Water is opening doors to the unreached in Laos

By February 6, 2012

Laos (MNN) — Laos ranks 12th on Open Doors World Watch list of countries who support persecution of Christians. According to Open Doors, "The government exercises tight control on all parts of society. Small independent congregations are under pressure and have been refused recognition. Local authorities regard them as enemies; Buddhist leaders and village shamans also watch them closely. Most believers are ethnic minorities."

This wouldn't be a place a typical Christian would want to start a business, but Lifewater International has done just that. For security reasons we'll call our Lifewater contact "Somboun." Somboun tells us about some of the problems in Laos facing Christians. "Christianity can be viewed as being something that is a part of the American government and can be viewed with suspicion. [Laos] is actually a communist country, one of the last communist countries in the world."

Lifewater got involved with a partner in the country, who they trained to drill wells. "He has since started his own company and God has used him to get into government circles to be an influencer."

Now, Somboun says, "Lifewater has been a part of helping us starting a new company that actually focuses on ceramic water filters. So, we're making those and selling those in Laos."

It's not possible to be a missionary in Laos. Somboun says he's a businessman, "But, at the same time we're doing this great social work and just really providing water. At the same time our heart of course is is to see the church grow and build key relationships with local leaders, the registered church, and the unregistered church and just be a support and an encouragement to them."

The business is actually helping the church financially. "We're actually able to employ a lot of Christians, people that we feel like God is going to use these guys — take them and use their lives to share the Gospel so that they can be equipped to really be some effective leaders in Laos."

The need for clean safe water is great. He says Laos is one of the poorest nations in Asia. He says people, especially children, are dying every day because of poor water. To this end, Lifewater's in-country partner has conducted many promotional activities to raise awareness about the need for safe water and promote their affordable water filters. Activities have included community hygiene training events, booths at festivals, radio advertising, market displays, and door-to-door sales. Their filters are greatly valued by communities and demand for them is steadily growing, to the point where customers are pre-paying for their orders.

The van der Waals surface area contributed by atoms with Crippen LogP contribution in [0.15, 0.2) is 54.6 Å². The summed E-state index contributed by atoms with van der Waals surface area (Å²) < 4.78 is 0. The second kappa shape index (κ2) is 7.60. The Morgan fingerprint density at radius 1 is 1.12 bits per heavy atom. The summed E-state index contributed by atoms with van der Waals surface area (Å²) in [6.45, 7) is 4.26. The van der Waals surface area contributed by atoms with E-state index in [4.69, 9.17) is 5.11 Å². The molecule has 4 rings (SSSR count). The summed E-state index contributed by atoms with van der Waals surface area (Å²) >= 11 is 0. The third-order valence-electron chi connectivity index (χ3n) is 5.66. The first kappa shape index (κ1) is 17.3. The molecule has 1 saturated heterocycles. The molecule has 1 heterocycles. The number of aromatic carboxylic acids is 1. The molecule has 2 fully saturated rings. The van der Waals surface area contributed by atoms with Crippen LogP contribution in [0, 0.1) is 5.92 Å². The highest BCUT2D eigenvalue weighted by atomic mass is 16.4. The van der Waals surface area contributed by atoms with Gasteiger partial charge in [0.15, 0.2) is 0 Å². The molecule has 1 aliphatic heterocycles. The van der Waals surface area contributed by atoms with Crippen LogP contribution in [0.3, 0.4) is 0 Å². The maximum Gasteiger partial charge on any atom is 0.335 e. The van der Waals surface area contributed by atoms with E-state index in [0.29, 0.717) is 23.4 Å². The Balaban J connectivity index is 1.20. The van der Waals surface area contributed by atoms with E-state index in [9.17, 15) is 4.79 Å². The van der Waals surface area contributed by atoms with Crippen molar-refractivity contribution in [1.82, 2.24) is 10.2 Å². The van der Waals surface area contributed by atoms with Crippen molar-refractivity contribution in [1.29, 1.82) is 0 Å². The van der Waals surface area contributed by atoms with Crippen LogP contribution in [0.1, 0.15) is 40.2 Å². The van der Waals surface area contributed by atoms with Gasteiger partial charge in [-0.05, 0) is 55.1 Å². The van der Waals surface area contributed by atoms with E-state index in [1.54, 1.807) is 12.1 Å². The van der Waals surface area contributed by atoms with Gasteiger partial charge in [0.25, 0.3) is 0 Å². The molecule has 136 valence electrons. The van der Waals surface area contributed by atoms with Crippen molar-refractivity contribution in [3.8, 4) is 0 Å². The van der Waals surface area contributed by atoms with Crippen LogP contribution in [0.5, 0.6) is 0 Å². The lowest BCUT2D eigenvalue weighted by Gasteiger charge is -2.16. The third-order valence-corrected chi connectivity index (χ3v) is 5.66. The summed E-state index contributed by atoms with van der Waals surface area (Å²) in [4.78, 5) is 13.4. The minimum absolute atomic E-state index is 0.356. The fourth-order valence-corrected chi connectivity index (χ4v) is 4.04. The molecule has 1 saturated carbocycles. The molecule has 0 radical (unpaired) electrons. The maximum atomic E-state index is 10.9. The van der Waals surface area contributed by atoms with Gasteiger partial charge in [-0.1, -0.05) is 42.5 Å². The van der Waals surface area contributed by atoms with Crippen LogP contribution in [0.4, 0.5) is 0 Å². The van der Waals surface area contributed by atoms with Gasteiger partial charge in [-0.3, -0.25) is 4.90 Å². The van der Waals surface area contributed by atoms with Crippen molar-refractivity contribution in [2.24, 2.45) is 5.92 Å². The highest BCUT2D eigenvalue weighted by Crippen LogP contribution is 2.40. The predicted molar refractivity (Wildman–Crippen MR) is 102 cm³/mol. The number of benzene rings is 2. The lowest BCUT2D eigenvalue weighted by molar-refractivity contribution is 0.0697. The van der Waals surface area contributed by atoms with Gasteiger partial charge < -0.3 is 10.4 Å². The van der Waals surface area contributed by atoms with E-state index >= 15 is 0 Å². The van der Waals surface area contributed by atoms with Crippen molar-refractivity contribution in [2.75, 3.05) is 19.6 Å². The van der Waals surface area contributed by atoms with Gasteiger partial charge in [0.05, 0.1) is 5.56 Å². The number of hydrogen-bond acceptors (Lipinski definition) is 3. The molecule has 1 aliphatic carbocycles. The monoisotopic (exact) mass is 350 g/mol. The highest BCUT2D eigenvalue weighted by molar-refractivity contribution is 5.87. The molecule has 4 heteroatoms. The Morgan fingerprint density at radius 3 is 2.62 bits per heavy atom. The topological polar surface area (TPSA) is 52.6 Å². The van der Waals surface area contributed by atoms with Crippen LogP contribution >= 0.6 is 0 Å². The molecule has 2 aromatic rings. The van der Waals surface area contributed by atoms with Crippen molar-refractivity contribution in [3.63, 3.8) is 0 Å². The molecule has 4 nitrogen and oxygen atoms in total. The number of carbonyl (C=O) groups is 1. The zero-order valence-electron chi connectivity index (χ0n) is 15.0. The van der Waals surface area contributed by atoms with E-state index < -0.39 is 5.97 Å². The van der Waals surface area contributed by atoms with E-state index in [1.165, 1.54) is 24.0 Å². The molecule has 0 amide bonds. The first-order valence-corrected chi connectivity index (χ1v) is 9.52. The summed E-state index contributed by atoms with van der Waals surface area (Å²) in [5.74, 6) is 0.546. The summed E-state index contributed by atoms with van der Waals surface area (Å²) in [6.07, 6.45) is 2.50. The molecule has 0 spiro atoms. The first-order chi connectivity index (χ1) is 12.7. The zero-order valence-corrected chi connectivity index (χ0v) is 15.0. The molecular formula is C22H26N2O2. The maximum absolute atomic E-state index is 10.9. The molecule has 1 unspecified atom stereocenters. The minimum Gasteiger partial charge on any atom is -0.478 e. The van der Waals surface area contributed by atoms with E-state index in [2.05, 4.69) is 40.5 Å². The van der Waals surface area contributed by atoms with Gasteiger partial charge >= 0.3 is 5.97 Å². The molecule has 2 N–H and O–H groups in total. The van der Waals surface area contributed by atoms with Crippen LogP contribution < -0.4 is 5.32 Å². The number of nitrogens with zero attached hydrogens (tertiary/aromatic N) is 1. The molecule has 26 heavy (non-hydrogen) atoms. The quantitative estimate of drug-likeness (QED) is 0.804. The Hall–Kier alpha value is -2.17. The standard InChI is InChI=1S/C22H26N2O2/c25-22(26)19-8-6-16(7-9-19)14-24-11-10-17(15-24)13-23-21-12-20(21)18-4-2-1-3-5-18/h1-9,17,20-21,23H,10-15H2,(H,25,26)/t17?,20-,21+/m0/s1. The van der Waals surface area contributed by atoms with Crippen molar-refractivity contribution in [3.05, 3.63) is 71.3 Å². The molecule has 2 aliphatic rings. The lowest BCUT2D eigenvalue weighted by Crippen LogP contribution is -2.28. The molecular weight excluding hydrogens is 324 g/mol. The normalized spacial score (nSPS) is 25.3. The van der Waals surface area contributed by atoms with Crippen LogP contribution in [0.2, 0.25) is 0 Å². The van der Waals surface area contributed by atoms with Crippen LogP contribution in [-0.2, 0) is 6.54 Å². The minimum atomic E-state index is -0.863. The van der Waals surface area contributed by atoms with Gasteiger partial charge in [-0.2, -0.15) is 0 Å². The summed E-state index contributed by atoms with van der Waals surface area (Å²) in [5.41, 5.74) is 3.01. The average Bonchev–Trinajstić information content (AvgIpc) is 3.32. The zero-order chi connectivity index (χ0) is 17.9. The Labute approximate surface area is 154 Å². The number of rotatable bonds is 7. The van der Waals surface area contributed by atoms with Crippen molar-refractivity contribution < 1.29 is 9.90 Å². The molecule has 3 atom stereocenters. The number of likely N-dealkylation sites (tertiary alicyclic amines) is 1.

Somboun says a side benefit is reaching the unreached So people of central Laos, "donating filters to them, working with national leaders who are going out and sharing the Gospel and building the So church. Basically without Lifewater, we're not able to be there in Laos and see the church grow."

There's always concern they could be targeted by the government. "We've actually had a Lao co-worker in the company. They actually had to leave because the police were looking for them because they led a young girl to Christ in their village, and that kind of caused a little scene."

$50 actually provides a ceramic water purifier complete with all accessories for one family. Click here to help.

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